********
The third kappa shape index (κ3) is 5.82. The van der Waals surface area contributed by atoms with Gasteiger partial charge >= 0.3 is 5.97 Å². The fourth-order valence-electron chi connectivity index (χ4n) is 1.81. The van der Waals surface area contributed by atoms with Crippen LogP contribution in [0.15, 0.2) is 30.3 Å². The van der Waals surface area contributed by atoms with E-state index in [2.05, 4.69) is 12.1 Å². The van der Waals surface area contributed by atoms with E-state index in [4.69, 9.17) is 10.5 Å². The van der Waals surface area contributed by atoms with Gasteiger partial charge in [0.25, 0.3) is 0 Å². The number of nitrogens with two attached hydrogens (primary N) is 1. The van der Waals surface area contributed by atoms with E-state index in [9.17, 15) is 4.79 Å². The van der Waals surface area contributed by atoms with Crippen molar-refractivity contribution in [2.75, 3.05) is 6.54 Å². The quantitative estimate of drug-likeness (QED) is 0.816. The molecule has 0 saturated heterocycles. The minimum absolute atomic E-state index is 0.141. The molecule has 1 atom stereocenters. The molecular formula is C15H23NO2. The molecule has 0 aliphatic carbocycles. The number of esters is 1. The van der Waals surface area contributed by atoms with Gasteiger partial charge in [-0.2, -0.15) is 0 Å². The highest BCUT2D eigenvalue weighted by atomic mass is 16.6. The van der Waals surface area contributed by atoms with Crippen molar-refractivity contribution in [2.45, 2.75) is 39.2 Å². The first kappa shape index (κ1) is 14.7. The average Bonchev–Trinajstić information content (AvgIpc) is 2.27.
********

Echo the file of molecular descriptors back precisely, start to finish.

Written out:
The third kappa shape index (κ3) is 5.82. The van der Waals surface area contributed by atoms with Gasteiger partial charge >= 0.3 is 5.97 Å². The fourth-order valence-electron chi connectivity index (χ4n) is 1.81. The van der Waals surface area contributed by atoms with Crippen LogP contribution in [0.15, 0.2) is 30.3 Å². The van der Waals surface area contributed by atoms with E-state index in [2.05, 4.69) is 12.1 Å². The van der Waals surface area contributed by atoms with E-state index in [4.69, 9.17) is 10.5 Å². The van der Waals surface area contributed by atoms with Gasteiger partial charge in [0.25, 0.3) is 0 Å². The number of nitrogens with two attached hydrogens (primary N) is 1. The van der Waals surface area contributed by atoms with E-state index in [9.17, 15) is 4.79 Å². The van der Waals surface area contributed by atoms with Crippen molar-refractivity contribution in [2.75, 3.05) is 6.54 Å². The quantitative estimate of drug-likeness (QED) is 0.816. The molecule has 0 saturated heterocycles. The minimum absolute atomic E-state index is 0.141. The molecule has 1 atom stereocenters. The molecular formula is C15H23NO2. The molecule has 0 aliphatic carbocycles. The number of esters is 1. The van der Waals surface area contributed by atoms with Gasteiger partial charge in [-0.2, -0.15) is 0 Å². The highest BCUT2D eigenvalue weighted by atomic mass is 16.6. The van der Waals surface area contributed by atoms with Crippen molar-refractivity contribution in [2.45, 2.75) is 39.2 Å². The first kappa shape index (κ1) is 14.7. The average Bonchev–Trinajstić information content (AvgIpc) is 2.27.